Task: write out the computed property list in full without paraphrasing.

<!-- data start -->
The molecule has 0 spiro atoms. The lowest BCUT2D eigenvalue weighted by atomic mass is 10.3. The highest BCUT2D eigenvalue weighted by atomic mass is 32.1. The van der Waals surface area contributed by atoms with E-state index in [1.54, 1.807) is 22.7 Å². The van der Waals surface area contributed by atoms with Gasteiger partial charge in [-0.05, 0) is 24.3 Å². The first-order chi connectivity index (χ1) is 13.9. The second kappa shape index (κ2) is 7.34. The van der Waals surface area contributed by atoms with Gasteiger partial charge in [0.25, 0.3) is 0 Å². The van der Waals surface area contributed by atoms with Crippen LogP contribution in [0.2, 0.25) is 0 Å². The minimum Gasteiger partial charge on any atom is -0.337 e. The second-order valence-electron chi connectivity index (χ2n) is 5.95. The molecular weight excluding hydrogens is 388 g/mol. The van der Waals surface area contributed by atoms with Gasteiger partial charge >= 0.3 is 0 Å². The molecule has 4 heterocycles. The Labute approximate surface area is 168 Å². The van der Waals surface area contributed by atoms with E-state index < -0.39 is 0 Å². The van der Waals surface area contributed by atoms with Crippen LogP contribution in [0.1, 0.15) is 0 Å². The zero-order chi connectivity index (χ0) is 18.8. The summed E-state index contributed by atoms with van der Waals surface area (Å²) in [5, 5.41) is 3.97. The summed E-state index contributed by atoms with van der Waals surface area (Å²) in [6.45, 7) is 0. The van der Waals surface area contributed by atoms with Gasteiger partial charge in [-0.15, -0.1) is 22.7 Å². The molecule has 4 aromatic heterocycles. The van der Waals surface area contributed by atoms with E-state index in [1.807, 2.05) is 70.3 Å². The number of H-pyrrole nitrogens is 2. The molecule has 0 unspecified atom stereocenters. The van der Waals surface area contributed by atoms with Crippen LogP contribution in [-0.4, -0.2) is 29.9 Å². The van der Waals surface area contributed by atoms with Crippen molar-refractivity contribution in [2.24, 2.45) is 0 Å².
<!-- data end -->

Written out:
The molecule has 0 spiro atoms. The lowest BCUT2D eigenvalue weighted by atomic mass is 10.3. The highest BCUT2D eigenvalue weighted by atomic mass is 32.1. The van der Waals surface area contributed by atoms with E-state index in [1.54, 1.807) is 22.7 Å². The van der Waals surface area contributed by atoms with Gasteiger partial charge in [-0.05, 0) is 24.3 Å². The first-order chi connectivity index (χ1) is 13.9. The second kappa shape index (κ2) is 7.34. The van der Waals surface area contributed by atoms with Gasteiger partial charge in [0.25, 0.3) is 0 Å². The van der Waals surface area contributed by atoms with Crippen LogP contribution in [0.2, 0.25) is 0 Å². The minimum Gasteiger partial charge on any atom is -0.337 e. The second-order valence-electron chi connectivity index (χ2n) is 5.95. The molecular weight excluding hydrogens is 388 g/mol. The van der Waals surface area contributed by atoms with Gasteiger partial charge >= 0.3 is 0 Å². The molecule has 4 heterocycles. The Labute approximate surface area is 168 Å². The van der Waals surface area contributed by atoms with E-state index < -0.39 is 0 Å². The van der Waals surface area contributed by atoms with Crippen LogP contribution in [0.1, 0.15) is 0 Å². The zero-order chi connectivity index (χ0) is 18.8. The summed E-state index contributed by atoms with van der Waals surface area (Å²) in [5, 5.41) is 3.97. The summed E-state index contributed by atoms with van der Waals surface area (Å²) in [6.45, 7) is 0. The van der Waals surface area contributed by atoms with Gasteiger partial charge in [-0.15, -0.1) is 22.7 Å². The molecule has 4 aromatic heterocycles. The van der Waals surface area contributed by atoms with E-state index in [1.807, 2.05) is 70.3 Å². The number of H-pyrrole nitrogens is 2. The molecule has 0 unspecified atom stereocenters. The van der Waals surface area contributed by atoms with Crippen LogP contribution in [-0.4, -0.2) is 29.9 Å². The van der Waals surface area contributed by atoms with Crippen molar-refractivity contribution in [2.24, 2.45) is 0 Å².